, there was the ever quest for cropping and grazing land, which in turn led to may visits to all areas of the state. There were a number of well-known explorers
that visited the far western part of the new Colony of South Australia
, but only a few that ever visited the depths of the Nullarbor Plain and the area that we now know as Maralinga.
Ernest Giles made 2 visits to the area in 1873 and 1875 in an attempt to find a way across the deserts to Western Australia
, while in 1879 William Tietkens was asked by a British Businessman, Mr Louis Leisler to sink some wells north of Ooldea in the hope of finding good water and opening up the land for pastoral development. The project was a disaster and the project called off, with Tietkens returning to New South Wales
in 1882. One of these wells can be visited as part of the Range Tour.
Over the coming years, the area was again visited by a number of explorers
, but one person that put fame to the area and Ooldea was not a man, but an Irish woman by the name of Daisy Bates. Between 1919 and 1934 she lived in a tent around 2 kilometres north from the Ooldea Railway siding and she was a self-appointed with the aim to provide the Aboriginal people with food, clothing, simple medicines, to discourage contact of the Aboriginal women with the railway workers and to generally look after the wellbeing of the Aboriginal people in the area.
Even with all the European contact, there were still many small Aboriginal family units that continued to live a nomadic lifestyle which would all come to a very sudden and abrupt end in the mid 1950’s and an event that would for ever change the landscape and the lifestyle they were accustomed to. It all started in 1947 after the end of World War 11 and the push for Britain to be a major nuclear power when Eastern Europe became gripped in the events
that were known as the Cold War.
England needed large uninhabited tracks of land well away from the preying eyes of Russia and where else but Australia
could for fill all of these requirements. With the development of the Woomera Rocket Range, Emu was to become the first location for the first 2 Nuclear Bombs to be exploded on the Australian Mainland. As ideal as this location was, its sheer remoteness made the logistics of transporting material into Emu or as it was first know, Project X200 made Britain search for a location that would still be remote, but being able to have equipment brought into that new place far easier and quicker and from a reliable Transport source.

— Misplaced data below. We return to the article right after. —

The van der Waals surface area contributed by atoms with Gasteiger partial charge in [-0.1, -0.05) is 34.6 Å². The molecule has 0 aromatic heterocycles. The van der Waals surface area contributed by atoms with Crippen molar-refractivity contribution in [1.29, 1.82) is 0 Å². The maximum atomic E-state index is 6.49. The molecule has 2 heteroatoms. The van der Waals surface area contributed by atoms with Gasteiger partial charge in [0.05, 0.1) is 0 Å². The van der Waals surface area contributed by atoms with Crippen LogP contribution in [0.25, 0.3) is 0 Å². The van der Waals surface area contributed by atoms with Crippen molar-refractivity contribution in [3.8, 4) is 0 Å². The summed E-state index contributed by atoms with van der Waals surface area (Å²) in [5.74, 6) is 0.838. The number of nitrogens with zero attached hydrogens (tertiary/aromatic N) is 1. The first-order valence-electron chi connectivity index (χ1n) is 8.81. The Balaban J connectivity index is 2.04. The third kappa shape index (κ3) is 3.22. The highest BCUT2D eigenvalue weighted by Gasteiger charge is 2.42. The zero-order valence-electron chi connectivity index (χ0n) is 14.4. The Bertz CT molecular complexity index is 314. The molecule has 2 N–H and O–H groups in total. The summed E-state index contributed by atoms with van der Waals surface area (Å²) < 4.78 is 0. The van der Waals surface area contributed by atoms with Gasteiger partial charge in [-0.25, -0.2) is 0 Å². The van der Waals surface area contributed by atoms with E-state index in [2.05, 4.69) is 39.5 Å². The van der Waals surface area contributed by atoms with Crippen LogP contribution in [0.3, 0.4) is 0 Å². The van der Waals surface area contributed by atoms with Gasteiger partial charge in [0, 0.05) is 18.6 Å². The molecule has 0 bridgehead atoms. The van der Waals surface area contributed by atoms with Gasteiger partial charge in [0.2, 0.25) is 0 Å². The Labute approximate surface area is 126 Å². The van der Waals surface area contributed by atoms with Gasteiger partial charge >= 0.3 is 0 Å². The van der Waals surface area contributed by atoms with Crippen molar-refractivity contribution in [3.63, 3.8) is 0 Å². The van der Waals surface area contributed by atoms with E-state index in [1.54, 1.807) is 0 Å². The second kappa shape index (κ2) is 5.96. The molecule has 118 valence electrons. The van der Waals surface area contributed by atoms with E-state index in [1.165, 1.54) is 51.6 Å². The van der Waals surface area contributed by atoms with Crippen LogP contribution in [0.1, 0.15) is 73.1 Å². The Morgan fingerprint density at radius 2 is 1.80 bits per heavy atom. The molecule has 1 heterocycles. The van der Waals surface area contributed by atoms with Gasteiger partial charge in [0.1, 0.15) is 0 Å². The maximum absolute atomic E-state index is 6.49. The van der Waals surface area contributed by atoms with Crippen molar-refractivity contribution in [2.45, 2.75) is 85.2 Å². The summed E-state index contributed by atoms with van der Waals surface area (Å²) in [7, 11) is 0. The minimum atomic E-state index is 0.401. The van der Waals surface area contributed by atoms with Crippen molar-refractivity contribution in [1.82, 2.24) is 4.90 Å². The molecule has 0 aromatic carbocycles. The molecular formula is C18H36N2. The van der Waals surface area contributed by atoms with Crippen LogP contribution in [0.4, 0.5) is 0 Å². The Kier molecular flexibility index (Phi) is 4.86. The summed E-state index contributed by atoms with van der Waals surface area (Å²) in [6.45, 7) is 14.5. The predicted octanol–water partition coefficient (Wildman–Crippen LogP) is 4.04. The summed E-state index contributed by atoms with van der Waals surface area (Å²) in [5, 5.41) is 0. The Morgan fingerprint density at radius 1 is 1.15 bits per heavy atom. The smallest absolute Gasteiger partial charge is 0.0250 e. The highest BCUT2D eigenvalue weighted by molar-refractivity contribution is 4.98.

Such a location was observed from aerial reconnaissance photographs and only a short distance north of the Transcendental Railway Line. The new location for Project X300 was found and recommended and on the 17th October 1953, the site was inspected from the air by Sir William Penney, Britain’s chief nuclear scientist and the site was given the green light. By late 1954 a new township had spring up and the town was given the name of Maralinga, a world taken from the local Aboriginal people that roughly translated to “Thunder”. This new town was not going to be a short term affair, with plans set in place for the long term testing of nuclear bombs and devices for a planned life of 30 years.
By 1956 the first Nuclear Bomb was detonated as part of the Buffalo Series of testing, but by 1958 the Campaign for Nuclear Disarmament was well under way with over 5000 people attending the first public meeting in February 1958 and the CND became the biggest peace and anti-nuclear movement in the United Kingdom. Had these historic events
not taken place, the total number of 7 nuclear tests that took place at Maralinga could have ended up in the hundreds.
For a full run down on these events
, please refer to the history of this area in the Trek Notes
for the “Maralinga Range Tour”, which is an absolute must if you are making the effort of visiting Maralinga.